The creation of new MEMs devices including sensors and lab-on-a-chips are becoming more reliant on microscale systems which provide better efficiency, cost effectiveness, portability and in some cases accuracy. One important component of many microscale devices are efficient micropumps which can pump fluids or gases through a system or create vacuum environments. Micropumps are important in the creation of microfluidic lab-on-a-chip devices, as well as sensors for gas chromatography, mass spectrometry, environmental and gas sensors, and air filtration devices. Current micropumps rely on valves or diaphragms to generate flow in response to electrostatic, piezoelectric or electromagnetic inputs. The reliance of these pumps on diaphragms and valves results in inefficient pumps which are prone to mechanical failure resulting in lack of reliability and lifetime issues.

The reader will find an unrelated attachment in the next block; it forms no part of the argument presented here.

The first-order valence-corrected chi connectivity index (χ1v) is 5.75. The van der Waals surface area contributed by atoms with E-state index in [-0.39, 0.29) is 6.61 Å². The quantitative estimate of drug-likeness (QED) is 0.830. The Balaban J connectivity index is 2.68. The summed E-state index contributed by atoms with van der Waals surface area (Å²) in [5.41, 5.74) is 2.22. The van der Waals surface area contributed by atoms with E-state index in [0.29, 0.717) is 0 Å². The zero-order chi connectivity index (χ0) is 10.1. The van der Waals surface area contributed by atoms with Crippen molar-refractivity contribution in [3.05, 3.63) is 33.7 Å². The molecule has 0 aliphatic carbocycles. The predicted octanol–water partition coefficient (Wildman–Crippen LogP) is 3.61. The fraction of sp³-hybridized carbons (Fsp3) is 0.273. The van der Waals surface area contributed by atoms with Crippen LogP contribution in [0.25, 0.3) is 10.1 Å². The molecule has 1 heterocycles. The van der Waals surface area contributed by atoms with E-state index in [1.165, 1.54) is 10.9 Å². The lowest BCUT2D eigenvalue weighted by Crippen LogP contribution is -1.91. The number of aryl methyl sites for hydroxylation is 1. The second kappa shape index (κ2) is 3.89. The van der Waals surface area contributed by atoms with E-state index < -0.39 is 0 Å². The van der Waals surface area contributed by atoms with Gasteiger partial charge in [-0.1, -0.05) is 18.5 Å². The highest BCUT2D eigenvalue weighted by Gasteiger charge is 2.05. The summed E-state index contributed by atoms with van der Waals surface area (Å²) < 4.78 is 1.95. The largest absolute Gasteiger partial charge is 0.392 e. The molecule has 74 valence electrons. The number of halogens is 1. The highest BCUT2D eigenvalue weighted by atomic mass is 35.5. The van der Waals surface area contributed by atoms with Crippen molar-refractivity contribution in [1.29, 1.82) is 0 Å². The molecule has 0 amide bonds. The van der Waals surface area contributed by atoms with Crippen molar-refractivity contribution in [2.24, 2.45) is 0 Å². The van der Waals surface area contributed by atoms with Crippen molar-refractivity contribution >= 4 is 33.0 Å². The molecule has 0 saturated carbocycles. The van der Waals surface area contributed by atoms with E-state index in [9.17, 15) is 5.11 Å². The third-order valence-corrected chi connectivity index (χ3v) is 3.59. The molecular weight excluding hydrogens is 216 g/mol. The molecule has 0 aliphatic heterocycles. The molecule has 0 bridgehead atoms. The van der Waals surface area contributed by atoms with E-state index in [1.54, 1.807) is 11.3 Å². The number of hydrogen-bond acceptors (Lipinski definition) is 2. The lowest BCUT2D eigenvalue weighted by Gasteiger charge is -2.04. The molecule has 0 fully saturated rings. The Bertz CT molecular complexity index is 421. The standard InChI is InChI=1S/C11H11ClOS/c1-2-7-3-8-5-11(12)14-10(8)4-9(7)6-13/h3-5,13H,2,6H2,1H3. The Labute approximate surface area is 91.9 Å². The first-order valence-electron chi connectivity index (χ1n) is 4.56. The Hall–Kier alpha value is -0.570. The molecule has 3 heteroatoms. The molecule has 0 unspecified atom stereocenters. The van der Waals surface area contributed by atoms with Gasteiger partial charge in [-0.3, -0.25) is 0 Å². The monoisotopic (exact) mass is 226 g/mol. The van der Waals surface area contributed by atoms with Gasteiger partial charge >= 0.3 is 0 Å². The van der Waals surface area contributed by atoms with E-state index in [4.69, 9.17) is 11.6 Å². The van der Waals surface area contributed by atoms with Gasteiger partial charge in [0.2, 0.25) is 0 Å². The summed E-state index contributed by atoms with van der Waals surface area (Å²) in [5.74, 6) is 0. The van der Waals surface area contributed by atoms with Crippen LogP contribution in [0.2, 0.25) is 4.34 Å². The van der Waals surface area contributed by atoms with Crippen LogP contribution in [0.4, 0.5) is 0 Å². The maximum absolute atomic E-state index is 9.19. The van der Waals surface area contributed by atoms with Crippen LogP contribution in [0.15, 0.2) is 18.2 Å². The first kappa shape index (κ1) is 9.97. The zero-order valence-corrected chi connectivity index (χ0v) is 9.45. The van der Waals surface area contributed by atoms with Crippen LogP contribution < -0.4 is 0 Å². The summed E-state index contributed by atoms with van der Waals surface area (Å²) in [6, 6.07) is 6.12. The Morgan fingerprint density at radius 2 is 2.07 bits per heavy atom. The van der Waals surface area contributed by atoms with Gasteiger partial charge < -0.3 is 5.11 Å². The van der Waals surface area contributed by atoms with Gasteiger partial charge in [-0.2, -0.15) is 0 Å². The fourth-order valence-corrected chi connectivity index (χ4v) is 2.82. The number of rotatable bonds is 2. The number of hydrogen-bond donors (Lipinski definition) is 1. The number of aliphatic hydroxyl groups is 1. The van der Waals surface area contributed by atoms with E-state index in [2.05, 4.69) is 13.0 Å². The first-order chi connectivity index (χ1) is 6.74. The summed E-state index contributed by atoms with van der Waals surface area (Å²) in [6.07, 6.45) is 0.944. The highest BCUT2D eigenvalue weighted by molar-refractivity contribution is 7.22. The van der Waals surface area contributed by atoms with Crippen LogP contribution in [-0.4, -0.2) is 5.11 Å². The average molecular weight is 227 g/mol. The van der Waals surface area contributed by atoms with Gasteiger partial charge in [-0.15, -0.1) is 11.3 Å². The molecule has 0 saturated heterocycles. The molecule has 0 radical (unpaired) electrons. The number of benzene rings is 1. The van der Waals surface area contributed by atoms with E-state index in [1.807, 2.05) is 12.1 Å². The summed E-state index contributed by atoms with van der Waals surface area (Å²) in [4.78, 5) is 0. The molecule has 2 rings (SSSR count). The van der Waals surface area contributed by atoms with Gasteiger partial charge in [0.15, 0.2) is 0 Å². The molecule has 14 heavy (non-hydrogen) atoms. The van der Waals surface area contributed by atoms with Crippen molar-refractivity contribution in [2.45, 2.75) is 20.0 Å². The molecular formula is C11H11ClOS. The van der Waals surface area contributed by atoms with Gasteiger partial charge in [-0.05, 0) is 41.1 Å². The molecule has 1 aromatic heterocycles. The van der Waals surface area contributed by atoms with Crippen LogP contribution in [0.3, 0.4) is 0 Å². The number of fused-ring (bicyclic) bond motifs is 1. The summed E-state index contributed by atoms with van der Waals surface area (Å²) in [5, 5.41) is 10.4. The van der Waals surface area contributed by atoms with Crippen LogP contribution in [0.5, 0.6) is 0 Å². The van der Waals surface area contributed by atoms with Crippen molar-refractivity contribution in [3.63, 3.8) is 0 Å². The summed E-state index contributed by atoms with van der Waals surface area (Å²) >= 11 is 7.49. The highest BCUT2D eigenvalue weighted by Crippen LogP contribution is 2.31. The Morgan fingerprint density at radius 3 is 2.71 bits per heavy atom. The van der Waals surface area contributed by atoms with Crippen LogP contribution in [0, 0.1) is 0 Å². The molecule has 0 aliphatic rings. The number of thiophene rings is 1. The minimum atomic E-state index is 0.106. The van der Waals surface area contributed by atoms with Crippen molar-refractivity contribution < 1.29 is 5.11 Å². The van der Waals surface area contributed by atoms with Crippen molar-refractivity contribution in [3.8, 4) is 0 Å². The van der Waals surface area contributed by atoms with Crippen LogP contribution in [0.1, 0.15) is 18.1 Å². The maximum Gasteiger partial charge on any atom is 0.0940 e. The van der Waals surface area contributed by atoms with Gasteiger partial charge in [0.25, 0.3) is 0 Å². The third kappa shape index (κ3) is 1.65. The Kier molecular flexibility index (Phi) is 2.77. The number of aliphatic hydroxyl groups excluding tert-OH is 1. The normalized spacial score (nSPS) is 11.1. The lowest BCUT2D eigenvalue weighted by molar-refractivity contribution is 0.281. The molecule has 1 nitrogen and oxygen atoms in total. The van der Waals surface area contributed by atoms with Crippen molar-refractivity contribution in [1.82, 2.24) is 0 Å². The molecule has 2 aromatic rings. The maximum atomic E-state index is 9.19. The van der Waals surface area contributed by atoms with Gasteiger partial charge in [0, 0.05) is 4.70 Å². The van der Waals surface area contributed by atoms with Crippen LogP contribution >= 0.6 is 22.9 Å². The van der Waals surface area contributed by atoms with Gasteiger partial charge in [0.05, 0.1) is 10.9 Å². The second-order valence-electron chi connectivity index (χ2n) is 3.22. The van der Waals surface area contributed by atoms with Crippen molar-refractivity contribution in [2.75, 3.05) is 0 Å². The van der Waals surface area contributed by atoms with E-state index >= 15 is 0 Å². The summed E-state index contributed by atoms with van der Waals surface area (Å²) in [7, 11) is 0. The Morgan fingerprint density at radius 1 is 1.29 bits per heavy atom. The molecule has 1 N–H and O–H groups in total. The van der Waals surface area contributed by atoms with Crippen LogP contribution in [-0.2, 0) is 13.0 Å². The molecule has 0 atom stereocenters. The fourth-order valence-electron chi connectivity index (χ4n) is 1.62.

Micropump uses thermal transpiration and no moving parts
A micropump system that does not rely on any moving parts has been created which will increase the efficiency, reliability and portability of micro devices in which it is used. The Knudsen micropump moves gas through the pump by the process of thermal transpiration in which gas molecules move from the cold to the hot end of the pump. The pump has a much longer lifetime since it doesn’t require moving parts, allows for high gas flow and is fabricated using a simple lithographic process. The pump can be used for the movement of gas molecules in sensing and analysis applications or to create vacuum environments.
- Gas chromatography
- Mass spectrometry
- Air filtration
- Sensing applications
- High reliability
- No moving parts
- Longer pump lifetime
- Efficient pumping of light gases